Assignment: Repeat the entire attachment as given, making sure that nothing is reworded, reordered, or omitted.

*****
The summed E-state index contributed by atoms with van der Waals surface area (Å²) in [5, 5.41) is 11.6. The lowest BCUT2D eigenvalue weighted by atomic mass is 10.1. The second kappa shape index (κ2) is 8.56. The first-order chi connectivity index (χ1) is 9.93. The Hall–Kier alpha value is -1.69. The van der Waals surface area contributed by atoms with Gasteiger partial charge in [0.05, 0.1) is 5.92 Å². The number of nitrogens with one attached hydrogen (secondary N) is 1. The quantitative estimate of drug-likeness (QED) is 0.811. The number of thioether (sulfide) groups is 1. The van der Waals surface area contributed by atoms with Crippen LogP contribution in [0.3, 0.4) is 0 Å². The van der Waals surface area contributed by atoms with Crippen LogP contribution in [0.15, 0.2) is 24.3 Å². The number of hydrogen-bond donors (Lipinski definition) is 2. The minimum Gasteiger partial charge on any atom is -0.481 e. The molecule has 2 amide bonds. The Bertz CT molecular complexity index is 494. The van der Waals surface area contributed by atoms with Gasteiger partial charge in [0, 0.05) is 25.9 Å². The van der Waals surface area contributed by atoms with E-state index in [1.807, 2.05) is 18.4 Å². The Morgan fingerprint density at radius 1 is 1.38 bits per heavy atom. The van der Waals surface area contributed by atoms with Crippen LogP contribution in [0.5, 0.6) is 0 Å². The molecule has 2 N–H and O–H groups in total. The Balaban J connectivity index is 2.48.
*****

The summed E-state index contributed by atoms with van der Waals surface area (Å²) in [5, 5.41) is 11.6. The lowest BCUT2D eigenvalue weighted by atomic mass is 10.1. The second kappa shape index (κ2) is 8.56. The first-order chi connectivity index (χ1) is 9.93. The Hall–Kier alpha value is -1.69. The van der Waals surface area contributed by atoms with Gasteiger partial charge in [0.05, 0.1) is 5.92 Å². The number of nitrogens with one attached hydrogen (secondary N) is 1. The quantitative estimate of drug-likeness (QED) is 0.811. The number of thioether (sulfide) groups is 1. The van der Waals surface area contributed by atoms with Crippen LogP contribution in [0.3, 0.4) is 0 Å². The van der Waals surface area contributed by atoms with Crippen LogP contribution in [0.15, 0.2) is 24.3 Å². The number of hydrogen-bond donors (Lipinski definition) is 2. The minimum Gasteiger partial charge on any atom is -0.481 e. The molecule has 2 amide bonds. The Bertz CT molecular complexity index is 494. The van der Waals surface area contributed by atoms with Gasteiger partial charge in [0, 0.05) is 25.9 Å². The van der Waals surface area contributed by atoms with E-state index in [1.807, 2.05) is 18.4 Å². The Morgan fingerprint density at radius 1 is 1.38 bits per heavy atom. The van der Waals surface area contributed by atoms with Crippen LogP contribution in [0.5, 0.6) is 0 Å². The molecule has 2 N–H and O–H groups in total. The Balaban J connectivity index is 2.48.